‘I’m eating a bit less of everything’: Boris Johnson laughs off calls for people to cut down on meat to help tackle climate crisis ahead of Cop26
Boris Johnson has laughed off calls from his science chief for people to cut down on meat to save the environment – joking that he is cutting down on food generally.
The PM, who has famously struggled with his weight, made the quip as he was asked about Sir Patrick Vallance saying he had opted to eat less meat.
Mr Johnson admitted he had experience a long ‘road to Damascus’ over the importance of tackling climate change.
Boris Johnson laughed off calls from his science chief for people to cut down on meat to save the environment – joking that he is cutting down on food generally – while en route to the G20 summit in Rome and ahead of next month’s Cop26 climate summit
He said he had been swayed by an early briefing from experts when he entered Downing Street.
Speaking to reporters en route to the G20 summit in Rome, he said: ‘I got them to run through it all, and if you look at the almost vertical kink upward in the temperature graph, the anthropogenic climate change, it’s very hard to dispute.
‘That was a very important moment for me.’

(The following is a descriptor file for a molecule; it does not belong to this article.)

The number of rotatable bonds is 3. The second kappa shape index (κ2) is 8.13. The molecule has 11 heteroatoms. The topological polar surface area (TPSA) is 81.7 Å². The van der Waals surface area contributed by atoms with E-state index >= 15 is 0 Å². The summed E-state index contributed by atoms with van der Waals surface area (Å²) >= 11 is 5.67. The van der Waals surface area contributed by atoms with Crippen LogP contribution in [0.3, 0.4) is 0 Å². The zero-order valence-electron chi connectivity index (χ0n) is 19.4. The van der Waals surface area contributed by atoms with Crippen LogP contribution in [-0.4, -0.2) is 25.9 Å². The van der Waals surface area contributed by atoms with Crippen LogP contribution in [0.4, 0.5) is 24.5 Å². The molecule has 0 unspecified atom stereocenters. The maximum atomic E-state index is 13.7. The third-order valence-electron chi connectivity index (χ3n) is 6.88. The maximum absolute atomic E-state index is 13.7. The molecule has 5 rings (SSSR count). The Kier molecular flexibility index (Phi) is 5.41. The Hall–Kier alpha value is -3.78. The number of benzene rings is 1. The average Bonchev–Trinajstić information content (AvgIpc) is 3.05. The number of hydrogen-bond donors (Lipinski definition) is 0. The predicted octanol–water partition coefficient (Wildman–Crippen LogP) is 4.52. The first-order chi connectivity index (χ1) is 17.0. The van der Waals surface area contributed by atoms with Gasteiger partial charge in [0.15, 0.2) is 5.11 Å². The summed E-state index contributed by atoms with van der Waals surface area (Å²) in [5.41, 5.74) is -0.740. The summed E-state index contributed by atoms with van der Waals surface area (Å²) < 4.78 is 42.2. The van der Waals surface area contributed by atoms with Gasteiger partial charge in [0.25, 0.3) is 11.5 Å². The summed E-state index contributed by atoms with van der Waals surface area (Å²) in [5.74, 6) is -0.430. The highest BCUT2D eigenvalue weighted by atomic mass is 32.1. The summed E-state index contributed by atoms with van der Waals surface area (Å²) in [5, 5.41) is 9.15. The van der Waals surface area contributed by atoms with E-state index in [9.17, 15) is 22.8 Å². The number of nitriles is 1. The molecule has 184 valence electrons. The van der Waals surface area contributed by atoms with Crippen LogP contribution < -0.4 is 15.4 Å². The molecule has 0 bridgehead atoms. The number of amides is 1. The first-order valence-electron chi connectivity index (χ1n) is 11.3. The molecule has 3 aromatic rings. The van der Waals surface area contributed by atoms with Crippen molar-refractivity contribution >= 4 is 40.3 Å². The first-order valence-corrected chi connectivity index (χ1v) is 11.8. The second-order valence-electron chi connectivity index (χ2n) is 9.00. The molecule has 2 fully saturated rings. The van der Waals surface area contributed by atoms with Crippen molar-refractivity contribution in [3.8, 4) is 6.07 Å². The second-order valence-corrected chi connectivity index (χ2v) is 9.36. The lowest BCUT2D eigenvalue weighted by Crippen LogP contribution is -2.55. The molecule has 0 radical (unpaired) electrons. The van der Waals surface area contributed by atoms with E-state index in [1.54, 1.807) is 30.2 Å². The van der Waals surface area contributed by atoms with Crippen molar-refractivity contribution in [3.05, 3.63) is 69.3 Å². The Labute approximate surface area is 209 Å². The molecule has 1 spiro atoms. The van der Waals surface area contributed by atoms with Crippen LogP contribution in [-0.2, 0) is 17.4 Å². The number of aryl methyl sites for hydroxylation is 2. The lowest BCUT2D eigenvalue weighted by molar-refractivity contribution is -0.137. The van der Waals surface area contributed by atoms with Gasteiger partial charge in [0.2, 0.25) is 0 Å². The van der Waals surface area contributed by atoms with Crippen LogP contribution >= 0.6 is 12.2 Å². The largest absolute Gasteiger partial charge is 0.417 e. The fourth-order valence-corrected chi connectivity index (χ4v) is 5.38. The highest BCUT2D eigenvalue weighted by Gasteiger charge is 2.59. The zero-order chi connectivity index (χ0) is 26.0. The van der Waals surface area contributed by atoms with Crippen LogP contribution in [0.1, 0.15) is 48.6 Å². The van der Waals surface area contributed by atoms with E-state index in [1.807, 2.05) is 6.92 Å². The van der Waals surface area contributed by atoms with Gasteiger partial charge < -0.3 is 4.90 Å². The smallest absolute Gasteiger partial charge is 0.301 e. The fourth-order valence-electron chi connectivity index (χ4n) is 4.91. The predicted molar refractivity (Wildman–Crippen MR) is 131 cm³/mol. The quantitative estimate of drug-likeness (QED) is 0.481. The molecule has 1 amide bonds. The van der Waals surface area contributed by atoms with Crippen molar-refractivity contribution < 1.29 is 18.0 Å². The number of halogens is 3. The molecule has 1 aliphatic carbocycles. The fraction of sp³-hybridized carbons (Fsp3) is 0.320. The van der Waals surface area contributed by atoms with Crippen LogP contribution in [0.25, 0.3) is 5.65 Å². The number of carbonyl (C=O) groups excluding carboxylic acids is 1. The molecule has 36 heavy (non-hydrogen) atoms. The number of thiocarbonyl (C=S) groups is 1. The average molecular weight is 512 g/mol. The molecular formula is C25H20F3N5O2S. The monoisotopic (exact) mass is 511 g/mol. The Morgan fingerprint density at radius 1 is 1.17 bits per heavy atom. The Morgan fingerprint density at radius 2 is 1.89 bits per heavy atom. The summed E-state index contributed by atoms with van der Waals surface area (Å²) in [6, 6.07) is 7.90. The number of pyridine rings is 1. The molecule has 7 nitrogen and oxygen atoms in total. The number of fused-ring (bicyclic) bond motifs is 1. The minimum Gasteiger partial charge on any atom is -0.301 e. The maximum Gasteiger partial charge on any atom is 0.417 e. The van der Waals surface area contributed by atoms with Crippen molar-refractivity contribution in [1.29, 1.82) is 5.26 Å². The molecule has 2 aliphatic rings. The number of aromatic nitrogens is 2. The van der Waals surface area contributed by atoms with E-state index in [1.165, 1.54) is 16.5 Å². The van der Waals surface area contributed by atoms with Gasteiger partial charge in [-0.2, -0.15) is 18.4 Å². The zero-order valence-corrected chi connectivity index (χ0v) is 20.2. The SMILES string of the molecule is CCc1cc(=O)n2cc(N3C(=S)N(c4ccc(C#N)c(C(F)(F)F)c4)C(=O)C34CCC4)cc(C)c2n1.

But when pushed if he was following Sir Patrick’s example by eating less meat as a way to limit his carbon footprint, Mr Johnson laughed and referenced his health kick.
‘I’m eating a bit less of everything, which may be an environmentally friendly thing to do,’ he said.
The Prime Minister’s comments came after Vallance told BBC Breakfast on Friday that his key message to world leaders at Cop26 ‘is that 1.5C is both important and achievable, but it requires urgent action – evidence-based, science-based action.
‘We need collaboration internationally across science to make sure that we get science innovation across the world globally accessible, and we need to build capacity for research and development in those countries which need it in order to get to the solution.’
Asked what a good result from Cop26 would look like, he said there is a ‘need to commit to active plans’ and a ‘lot needs to happen this decade’.
He said there is also a need to make a big investment in technology, and to ‘make the green choice the easy choice’ for individuals, adding that he cycles to work, has cut his meat consumption and is flying less.
Asked about the Budget incentive to encourage flying around the UK and whether it sent the wrong message, Sir Patrick said his scientific advice is that ‘all of us taking some action to reduce flying would be a beneficial thing’ and there is a need to get to a sustainable way of flying.
Earlier this year, sources revealed that Johnson’s weight-loss drive had been so successful that he’s had to splash out on a new wardrobe after dropping a suit size.
The PM, who has famously struggled with his weight, made the quip as he was asked about Sir Patrick Vallance (pictured in London, October 28) saying he had opted to eat less meat
They claimed he has even been throwing away his old clothes to motivate himself to keep off the weight.
By March, it was reported that Mr Johnson – who was 16st 7 lb when he caught Covid last year – had shed nearly two stone with a combination of diet and exercise.